Mi129510GGTTCCATTCCCACGTCTTCA14855460 (Caenorhabditis elegans)
Mi129511GTCAACATGGTTCCATTCCCACGT103038769 (Caenorhabditis elegans)
Mi129512ATGGACGAGATGGAATTCACTGAAGC71983644 (Caenorhabditis elegans)
Mi129513TACAACGCAACTCTTTCTGTTCATCAACTTGTTGA1120154 (Caenorhabditis elegans)
Mi129514TTAATTACCCAAGTTTGAGTTTTAC14829782 (Caenorhabditis elegans)

TABLE 7
TargetSEQ
IDID NOSequence*Example Gi-number and species
Mi05515TTATTATTTCAAAAAAAAAAA50829840 (Apis mellifera)
M138516TACGGCCAGGACGTATTGATCGT47532028 (Acyrthosiphon pisum)
Mi40517GATATGGATGAAGATGAATTGGAAATGTTATC66530331 (Apis mellifera)
Mi40518CAGTGTTTGGAAAGATATGAATAT84647988 (Myzus persicae)
Mi40519GATATGGATGAAGATGAATTGGA124238642 (Solenopsis invicta)
Mi40520GATATGGATGAAGATGAATTGGAAATGTTATC110764965 (Apis mellifera)
Mi111521ACAAATTCAAGAAATTAAGGA66509031 (Apis mellifera)
Mi111522ACAAATTCAAGAAATTAAGGAG77329902 (Chironomus tentans)
Mi111523TTTAAAAAAATCTTTTAAAAAT82830959 (Boophilus microplus)
Mi111524CACGCAGTTGTTGGTGTTTTGG94429207 (Bombyx mori)
Mi111525GTGGAATTGCCACTTACACATCCAGA78539405 (Glossina morsitans)
Mi125526CAAAAGCACATTGACTTCTCC37952462 (Ips pini)
Mi125527CACATTGACTTCTCCACAAAATC56156455 (Rhynchosciara americana)
Mi125528CGTAAAGCTGCTCGTGAACTT77332739 (Chironomus tentans)
M1125529CGTCGTTTGGTTCGTATTGGAGT62240069 (Diabrotica virgifera),
94438358 (Bombyx mori)
Mi125530GACTTTTTGGAGCGTCGTTTGCAGACGCA41405201 (Drosophila melanogaster)
Mi125531GTTTTCAAATTGGGATTGGCTAAATC31364772 (Toxoptera citricida)
Mi125532TTCAAATTGGGATTGGCTAAATC37622137 (Sarcophaga crassipalpis)
Mi125533GACTTTTTGGAGCGTCGTTTGCAGAC91826622 (Bombyx mori)
Mi125534TTGGAGCGTCGTTTGCAGACGCA114056346 (Drosophila melanogaster)
Mi127535ATCATTGCCAATGATCAAGGAAA60315026 (Tricholepisma aurea)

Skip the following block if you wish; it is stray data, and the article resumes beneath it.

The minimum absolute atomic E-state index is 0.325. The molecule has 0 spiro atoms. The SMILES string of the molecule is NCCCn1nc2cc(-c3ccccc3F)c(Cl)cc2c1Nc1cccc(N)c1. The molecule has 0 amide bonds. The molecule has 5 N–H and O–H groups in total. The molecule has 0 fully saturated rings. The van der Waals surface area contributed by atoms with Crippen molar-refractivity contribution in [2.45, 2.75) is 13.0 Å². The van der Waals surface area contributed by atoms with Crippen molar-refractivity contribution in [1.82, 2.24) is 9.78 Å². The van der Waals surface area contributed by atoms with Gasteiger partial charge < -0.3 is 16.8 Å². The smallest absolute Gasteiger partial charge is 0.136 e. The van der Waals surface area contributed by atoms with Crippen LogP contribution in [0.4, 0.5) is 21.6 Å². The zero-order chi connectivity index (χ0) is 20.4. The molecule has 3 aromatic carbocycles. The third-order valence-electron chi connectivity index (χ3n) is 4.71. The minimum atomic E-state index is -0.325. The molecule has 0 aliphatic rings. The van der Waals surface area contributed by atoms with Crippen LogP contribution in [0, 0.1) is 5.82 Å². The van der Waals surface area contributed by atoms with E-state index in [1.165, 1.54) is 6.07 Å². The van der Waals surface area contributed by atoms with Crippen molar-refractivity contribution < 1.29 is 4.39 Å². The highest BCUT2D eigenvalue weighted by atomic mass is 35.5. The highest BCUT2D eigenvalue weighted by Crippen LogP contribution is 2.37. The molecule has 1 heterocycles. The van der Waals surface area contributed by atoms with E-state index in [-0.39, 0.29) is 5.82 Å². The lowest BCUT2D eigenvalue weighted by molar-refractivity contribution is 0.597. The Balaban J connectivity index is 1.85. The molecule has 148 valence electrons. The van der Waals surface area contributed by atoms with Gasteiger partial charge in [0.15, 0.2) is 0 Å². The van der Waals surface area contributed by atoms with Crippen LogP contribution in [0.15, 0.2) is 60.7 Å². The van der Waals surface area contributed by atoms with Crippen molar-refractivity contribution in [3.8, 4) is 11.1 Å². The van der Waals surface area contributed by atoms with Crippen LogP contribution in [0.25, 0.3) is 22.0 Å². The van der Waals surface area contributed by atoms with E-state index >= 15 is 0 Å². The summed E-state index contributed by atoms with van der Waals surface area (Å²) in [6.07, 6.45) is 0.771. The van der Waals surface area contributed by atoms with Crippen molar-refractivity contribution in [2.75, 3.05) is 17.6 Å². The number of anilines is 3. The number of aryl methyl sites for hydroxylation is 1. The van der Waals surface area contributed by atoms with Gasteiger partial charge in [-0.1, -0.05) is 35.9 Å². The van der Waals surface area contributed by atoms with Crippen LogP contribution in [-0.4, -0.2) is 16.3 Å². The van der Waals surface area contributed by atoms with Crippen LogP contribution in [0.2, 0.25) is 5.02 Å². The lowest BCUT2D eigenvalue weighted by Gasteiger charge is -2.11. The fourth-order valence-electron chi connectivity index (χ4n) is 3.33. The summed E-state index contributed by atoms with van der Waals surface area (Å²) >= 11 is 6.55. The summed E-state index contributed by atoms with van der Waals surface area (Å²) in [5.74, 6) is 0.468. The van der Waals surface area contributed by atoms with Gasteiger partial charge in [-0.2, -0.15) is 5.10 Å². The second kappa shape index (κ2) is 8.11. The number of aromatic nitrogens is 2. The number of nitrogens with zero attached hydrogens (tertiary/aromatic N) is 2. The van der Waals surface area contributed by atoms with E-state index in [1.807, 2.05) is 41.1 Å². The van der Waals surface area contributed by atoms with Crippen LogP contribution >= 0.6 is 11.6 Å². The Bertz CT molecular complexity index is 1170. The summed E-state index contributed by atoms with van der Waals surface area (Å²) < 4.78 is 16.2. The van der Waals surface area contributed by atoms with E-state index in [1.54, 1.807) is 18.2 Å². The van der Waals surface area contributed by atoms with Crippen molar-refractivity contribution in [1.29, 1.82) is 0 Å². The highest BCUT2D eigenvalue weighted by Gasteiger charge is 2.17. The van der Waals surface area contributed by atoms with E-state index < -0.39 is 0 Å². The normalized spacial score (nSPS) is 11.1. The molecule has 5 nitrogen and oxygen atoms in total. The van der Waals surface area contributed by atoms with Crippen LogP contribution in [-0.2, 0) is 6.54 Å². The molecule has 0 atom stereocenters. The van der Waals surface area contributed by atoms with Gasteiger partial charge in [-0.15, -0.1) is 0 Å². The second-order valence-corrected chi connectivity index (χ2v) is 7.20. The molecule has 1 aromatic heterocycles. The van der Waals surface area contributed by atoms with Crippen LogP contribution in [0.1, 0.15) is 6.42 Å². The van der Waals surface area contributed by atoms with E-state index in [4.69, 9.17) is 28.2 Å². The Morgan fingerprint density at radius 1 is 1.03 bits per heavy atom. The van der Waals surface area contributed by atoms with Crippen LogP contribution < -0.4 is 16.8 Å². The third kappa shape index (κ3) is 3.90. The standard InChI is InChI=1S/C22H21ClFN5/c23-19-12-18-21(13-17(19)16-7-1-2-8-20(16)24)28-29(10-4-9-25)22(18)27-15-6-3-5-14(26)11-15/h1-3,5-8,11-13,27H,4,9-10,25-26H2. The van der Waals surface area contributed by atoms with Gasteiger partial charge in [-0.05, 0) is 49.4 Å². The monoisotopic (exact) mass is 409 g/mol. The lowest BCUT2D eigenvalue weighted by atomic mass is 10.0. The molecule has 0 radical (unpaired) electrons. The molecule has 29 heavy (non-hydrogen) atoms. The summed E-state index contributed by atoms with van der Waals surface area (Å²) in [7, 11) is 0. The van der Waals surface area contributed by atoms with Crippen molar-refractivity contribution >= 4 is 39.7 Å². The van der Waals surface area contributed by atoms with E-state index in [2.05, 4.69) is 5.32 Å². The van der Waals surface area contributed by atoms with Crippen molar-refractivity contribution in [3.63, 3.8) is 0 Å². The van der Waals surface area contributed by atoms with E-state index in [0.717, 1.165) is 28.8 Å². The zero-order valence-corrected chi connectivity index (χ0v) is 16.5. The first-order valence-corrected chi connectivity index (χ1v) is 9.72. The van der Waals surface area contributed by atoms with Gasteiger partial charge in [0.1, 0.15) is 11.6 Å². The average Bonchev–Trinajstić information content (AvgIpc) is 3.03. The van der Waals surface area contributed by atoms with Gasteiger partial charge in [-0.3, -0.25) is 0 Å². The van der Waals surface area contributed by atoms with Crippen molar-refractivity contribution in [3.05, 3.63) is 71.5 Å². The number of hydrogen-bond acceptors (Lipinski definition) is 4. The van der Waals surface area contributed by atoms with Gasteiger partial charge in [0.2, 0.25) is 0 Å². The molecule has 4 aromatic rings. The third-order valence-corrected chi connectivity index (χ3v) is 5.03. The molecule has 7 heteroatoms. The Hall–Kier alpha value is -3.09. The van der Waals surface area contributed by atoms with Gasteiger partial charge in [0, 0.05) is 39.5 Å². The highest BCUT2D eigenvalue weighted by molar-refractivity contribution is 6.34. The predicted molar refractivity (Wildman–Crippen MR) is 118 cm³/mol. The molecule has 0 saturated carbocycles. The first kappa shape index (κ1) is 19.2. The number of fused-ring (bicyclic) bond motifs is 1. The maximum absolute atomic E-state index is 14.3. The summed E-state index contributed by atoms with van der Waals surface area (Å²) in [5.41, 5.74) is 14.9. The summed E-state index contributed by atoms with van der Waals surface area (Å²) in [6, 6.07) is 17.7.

Mi127536ATGAAGCATTGGCCGTTCAAGGT61951993 (Tribolium castaneum)
Mi127537ATTGCTTATGGTTTGGATAAGAAAG33298660 (Glossina morsitans)
Mi127538ATTTGACGATCCAGCTGTTCA60303218 (Julodis onopordi)
Mi127539CAGCATGGAAAAGTCGAGATCAT61955760 (Tribolium castaneum)
Mi127540CATGGAAAAGTCGAGATCATTGC77326551 (Chironomus tentans)
Mi127541GACATGAAGCATTGGCCGTTCAA60308798 (Silpha atrata)
Mi127542GGTGTATTCCAGCATGGAAAAGT16285055 (Apis mellifera)
Mi127543ATTGCTTATGGTTTGGATAAG78525195 (Glossina morsitans)
Mi127544GAGATCATTGCCAATGATCAAGGAAA107248738 (Drosophila melanogaster)
Mi127545GAGATCATTGCCAATGATCAAGGAAA99005779 (Leptinotarsa decemlineata)
Mi127546TCGGAATTGATCTGGGAACGAC113208384 (Mamestra brassicae)
Mi127547TTTAAAAAAATCTTTTAAAAA124012837 (Oncopeltus fasciatus)
Mi128548GAAATTTAAAGAATGACAAAG77321879 (Chironomus tentans)
Mi128549AATTGGGCCAAAGGACATTACACTGA84114197 (Blomia tropicalis)
Mi128550CGCAAGGCTTTCCTTCACTGGTA82849727 (Boophilus microplus)
Mi128551CGCAAGGCTTTCCTTCACTGGTACACTGG82831082 (Boophilus microplus)
Mi128552GCAAGGCTTTCCTTCACTGGTA82835811 (Boophilus microplus)
Mi128553GCCATGTTCCGTCGCAAGGCTTTCCT110889758 (Argas monolakensis)